A burning smell after revving the engine is due to overheating, worn-out components, oil leaks, electrical faults, and dirty or clogged catalytic converters,
You shouldn’t only blame strange smells on revving because they can originate from any number of sources. However, you can’t rule it out either. You have three variables to consider:
1). Revving Is Normal
Manufacturers account for the strain you exert when you rev the engine. Some consumers worry that allowing the tachometer to touch the red line can cause permanent damage, but that is a myth.
Cars are designed to handle the strain an engine encounters when you push the RPM to the red line. Naturally, extended and frequent revving is dangerous. However, under typical conditions, occasional revving is unlikely to cause overheating or other defects drivers associate with a burning smell in a car.
2). Friction Can Harm The Engine
Friction is a tangible concern in older vehicles. Usually, drivers warm their engines for several seconds or minutes by idling the car in the morning before driving away. This allows temperatures to increase to optimal levels. It also permits the oil to flow, lubricating the engine’s moving parts.
Revving a cold car may increase the engine’s wear and tear because the practice strains the component before the oil can flow. In that regard, you can’t rule out overheating and burning smells as potential side effects. However, modern cars are sophisticated enough to lubricate and warm the engine within seconds.
3). Revving Destroys The Environment
Like idling, revving typically burns more fuel. It also ejects more toxic waste into the environment. Are you sure you detect a burning smell? Could the scent originate from excess fumes spewing out of the exhaust?
All in all, don’t be so quick to blame burning smells on revving, although the practice is still risky. People associate revving with the following consequences:
- Revving accelerates the engine’s wear and tear, which may explain the burning smell.
- The friction will harm the cylinder liners if the piston rings expand because of excess heat.
- You may starve the oil system, leaving an empty sump.
- Check for warped connecting rods and bent valves.
- The crankshaft may warp.
Keep in mind that modern cars have rev limiters that prevent careless drivers from revving excessively to the point of damaging the engine. Therefore, the side effects mentioned above are not common.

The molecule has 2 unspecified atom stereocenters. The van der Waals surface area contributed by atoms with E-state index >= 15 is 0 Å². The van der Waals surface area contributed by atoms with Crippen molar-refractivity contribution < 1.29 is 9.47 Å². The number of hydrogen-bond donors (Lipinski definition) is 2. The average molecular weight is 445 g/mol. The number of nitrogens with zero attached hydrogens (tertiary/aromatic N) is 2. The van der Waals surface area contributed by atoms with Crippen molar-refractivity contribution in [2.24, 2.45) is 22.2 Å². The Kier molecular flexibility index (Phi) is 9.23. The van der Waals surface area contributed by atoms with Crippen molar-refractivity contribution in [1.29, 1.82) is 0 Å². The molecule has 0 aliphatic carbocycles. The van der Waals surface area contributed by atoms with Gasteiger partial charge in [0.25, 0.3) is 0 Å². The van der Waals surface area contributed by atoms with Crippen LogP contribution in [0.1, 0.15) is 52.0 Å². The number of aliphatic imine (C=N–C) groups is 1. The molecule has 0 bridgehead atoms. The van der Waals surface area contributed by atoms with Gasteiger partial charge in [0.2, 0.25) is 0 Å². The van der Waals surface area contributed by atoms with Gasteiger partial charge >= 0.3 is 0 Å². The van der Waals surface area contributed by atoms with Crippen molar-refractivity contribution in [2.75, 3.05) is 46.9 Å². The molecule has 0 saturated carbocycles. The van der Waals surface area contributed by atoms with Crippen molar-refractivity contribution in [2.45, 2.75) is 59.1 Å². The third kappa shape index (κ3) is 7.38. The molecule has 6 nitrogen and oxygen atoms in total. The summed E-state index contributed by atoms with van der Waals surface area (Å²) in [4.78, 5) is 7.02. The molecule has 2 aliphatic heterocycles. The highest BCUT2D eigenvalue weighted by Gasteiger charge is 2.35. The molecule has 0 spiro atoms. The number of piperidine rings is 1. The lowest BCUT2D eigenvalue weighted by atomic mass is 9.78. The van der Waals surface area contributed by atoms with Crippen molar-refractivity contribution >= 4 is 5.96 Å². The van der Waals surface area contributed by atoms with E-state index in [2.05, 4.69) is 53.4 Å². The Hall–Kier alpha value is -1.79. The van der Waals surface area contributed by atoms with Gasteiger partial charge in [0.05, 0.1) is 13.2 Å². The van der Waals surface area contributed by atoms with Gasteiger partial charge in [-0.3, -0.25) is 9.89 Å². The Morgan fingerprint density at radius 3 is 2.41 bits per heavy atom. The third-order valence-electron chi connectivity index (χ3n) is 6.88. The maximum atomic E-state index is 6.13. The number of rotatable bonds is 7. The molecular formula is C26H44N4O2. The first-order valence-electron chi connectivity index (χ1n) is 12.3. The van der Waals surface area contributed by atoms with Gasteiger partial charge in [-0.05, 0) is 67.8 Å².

How Can I Identify The Source Of A Burning Smell After Engine Revving?
You can’t eliminate a burning smell without determining its source. A burning smell suggests that something is burning. Consider the following:
1). Rubber Burning – Check The Belt
You can’t blame the smell of burning rubber on the tires because the car doesn’t move when you rev the engine. The belt is the most probable culprit. The component is rubber, and it can touch the hot engine after slipping, producing a noticeable scent.
2). Plastic Burning- Check The Brake Pads And Rotors
Laypeople will also associate belts with the smell of burning plastic. However, you’re better off checking the brake pads and rotors. Misaligning can increase the friction. If you ignore this problem, the pads and rotors will wear out.
If the smell of burnt plastic has persisted, talk to an expert. Let the mechanic inspect the wiring. Wires have jackets that burn due to heat, friction, and arcing. A short circuit can occur because the damaged jacket has exposed a wire’s bare conductors.
3). Oil Burning
If you know next to nothing about cars, you’re less likely to recognize the smell of burning oil. Fortunately, Repair Smith has found that cases of burning oil produce blue smoke, which ejects from the exhaust.
Blue smoke suggests that oil has entered the combustion chamber. But what if you can’t see the blue smoke, yet the smell of burning oil has persisted? You have a leak. Motor oil is touching the engine’s hot surfaces. Other signs of leaking oil include: